By Andrew Mitchell, Claire Piech and Jesse Ferreras
Less than one week from now the 2009 Provincial General Election will all be over but for the screaming, which never really stops anyway.
The voters of West Vancouver-Sea to Sky will have chosen their Member of the Legislative Assembly, and the people of B.C. will have chosen their Premier and whether to ditch the first-past-the-post electoral system in favour of proportional representation through the Single Transferable Vote referendum.
It's an historic election for a lot of reasons. In 2005 Premier Gordon Campbell became the first Premier since William (Bill) Richards Bennett in 1979 to be re-elected to office for a second full term. He is also the first Premier since Bennett to hold those two consecutive terms from start to finish, following a string of designations, resignations and the demise of the Social Credit party under Bennett's successor, Bill Vander Zalm. No Premier has served three consecutive terms, start to finish, since W.A.C. Bennett ruled supreme from 1952 to 1972.
It's been a feisty campaign from all sides, with both the Liberals and NDP running against each other's records. The B.C. Liberal Party is once again running against the NDP of 2001 with the motto "Keep B.C. Strong," suggesting that voting NDP would ultimately weaken the province.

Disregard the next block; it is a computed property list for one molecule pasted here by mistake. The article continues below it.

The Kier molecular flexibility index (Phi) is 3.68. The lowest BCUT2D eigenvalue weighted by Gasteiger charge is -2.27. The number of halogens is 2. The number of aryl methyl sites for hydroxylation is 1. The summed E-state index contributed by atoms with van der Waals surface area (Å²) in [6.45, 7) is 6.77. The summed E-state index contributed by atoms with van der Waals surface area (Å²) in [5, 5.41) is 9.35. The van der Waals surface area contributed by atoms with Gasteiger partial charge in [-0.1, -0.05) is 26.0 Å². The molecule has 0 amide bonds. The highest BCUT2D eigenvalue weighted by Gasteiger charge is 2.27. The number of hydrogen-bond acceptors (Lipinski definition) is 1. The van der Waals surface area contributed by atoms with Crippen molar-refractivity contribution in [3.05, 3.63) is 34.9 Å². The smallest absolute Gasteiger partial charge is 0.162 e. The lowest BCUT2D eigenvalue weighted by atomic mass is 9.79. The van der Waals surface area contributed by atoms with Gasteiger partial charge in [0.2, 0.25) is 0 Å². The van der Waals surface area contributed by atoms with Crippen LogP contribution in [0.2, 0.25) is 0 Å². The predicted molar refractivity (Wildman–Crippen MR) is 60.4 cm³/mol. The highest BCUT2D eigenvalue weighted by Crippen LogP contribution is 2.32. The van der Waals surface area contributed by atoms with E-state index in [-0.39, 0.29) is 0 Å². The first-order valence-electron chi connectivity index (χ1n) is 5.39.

The NDP is running against the Liberal Party of the last eight years with the slogan "Take Back Your B.C.," thereby suggesting all kinds of negative things about the Liberals.
The Green Party, which has never won a seat, is pushing its "A Better Plan for British Columbia" slogan, running against both parties while attempting to elevate itself above the fray.
It's a unique situation. No dominant issue has captured the voters, parties or even the media, as issues take a backseat to party politics. People are being asked to vote based on what the parties are rather than what they promise to do.
To help West Vancouver and Sea to Sky voters make the best decision on May 12, Pique interviewed all three candidates for the riding in a Q&A format, letting them tell you in their own words where they stand on the issues.
We also suggest visiting the party websites for yourself, to read the party platforms, to think about your decision carefully, and, most important, to get out and vote.
Party: B.C. Liberal Party
Occupation when not running for/serving in public office: Former principal of Mustel Research Group